In the case of Japan there are several academics that have occupied themselves with describing the structure of a Japanese cultural identity. One of these theorists is Koichi Iwabuchi and of course the concept of hybridity is a crucial in his discussion of a Japanese cultural identity and its cultural products. How this hybridity is structured is according to Iwabuchi rather unique. One of Iwabuchis central ideas about Japanese cultural products is that these products are not associated with a specific Japanese contemporary way of life. Anime is one of these products Iwabuchi mentions as being culturally odorless.[footnoteRef:6] This is in contrast to some of Japanese traditions such as religious Shinto practices and festivals that do have a cultural odor. But because anime is not bound to these kind of cultural expressions and only limited to the imagination of its creator Iwabuchi believes anime does not even have to be related to any nationality at all.[footnoteRef:7] [6: Iwabuchi, Koichi. Recentering Globalization: Popular Culture and Japanese Transnationalism. Durham: Duke University Press, 2002. p. 24-28.] [7: ibid. p. 29-32.]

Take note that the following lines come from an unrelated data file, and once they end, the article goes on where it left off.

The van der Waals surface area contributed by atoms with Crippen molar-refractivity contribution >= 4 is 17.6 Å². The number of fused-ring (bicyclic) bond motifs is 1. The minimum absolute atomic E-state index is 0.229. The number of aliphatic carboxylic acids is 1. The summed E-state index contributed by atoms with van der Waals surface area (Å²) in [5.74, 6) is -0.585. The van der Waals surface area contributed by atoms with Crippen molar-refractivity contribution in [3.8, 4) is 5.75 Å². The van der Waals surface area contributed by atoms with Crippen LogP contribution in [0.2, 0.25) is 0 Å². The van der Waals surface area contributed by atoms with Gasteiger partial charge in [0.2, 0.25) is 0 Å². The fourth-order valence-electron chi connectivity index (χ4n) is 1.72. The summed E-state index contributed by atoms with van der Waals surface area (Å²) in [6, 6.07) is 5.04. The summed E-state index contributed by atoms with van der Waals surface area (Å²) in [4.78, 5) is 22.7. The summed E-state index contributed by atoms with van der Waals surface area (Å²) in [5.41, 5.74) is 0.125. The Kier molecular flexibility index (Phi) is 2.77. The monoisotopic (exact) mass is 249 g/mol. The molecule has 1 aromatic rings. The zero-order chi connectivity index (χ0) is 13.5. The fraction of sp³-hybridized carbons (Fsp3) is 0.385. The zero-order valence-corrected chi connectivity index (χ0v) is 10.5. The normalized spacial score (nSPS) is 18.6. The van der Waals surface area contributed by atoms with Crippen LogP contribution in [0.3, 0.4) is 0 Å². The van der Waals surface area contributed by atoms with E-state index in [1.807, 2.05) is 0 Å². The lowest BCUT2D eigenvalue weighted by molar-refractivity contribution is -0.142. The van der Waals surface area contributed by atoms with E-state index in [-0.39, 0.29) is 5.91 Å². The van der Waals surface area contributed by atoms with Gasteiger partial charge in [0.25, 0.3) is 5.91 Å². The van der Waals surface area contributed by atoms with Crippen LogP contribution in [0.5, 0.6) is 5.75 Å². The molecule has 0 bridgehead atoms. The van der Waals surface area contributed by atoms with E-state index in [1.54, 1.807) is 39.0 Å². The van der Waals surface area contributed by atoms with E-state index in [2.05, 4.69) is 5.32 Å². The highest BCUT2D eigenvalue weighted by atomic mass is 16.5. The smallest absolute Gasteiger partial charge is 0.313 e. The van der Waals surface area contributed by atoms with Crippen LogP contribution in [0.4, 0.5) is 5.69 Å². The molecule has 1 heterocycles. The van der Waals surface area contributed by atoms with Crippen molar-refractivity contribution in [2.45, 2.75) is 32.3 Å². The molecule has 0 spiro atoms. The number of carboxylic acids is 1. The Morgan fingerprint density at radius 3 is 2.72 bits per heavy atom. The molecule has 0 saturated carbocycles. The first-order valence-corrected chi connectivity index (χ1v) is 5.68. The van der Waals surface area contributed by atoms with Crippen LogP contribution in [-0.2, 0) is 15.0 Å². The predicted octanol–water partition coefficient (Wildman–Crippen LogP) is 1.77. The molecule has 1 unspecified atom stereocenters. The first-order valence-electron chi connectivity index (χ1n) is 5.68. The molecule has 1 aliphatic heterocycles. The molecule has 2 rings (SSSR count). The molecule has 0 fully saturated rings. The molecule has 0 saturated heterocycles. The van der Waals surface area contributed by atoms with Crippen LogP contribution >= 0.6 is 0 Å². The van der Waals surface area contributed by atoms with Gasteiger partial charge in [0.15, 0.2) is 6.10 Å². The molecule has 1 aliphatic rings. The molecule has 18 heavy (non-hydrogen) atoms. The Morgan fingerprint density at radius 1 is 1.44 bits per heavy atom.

In the works of film scholars such as Susan Napier this has proven to be not entirely true. As stated before, the animation of Miyazaki seems to be quite connected to a contemporary Japanese identity and, as it shall be discussed below, Miyazakis anime also has a connection to not only some of Japanese traditions, but also to several Japanese social and political concepts and to Western culture.[footnoteRef:8] So in these animations it again becomes apparent that hybridity, or a Japanese is crucial when discussing anime in relation to a Japanese cultural identity. [8: Napier. Anime from Akira to Princess Mononoke. p. 3-14.]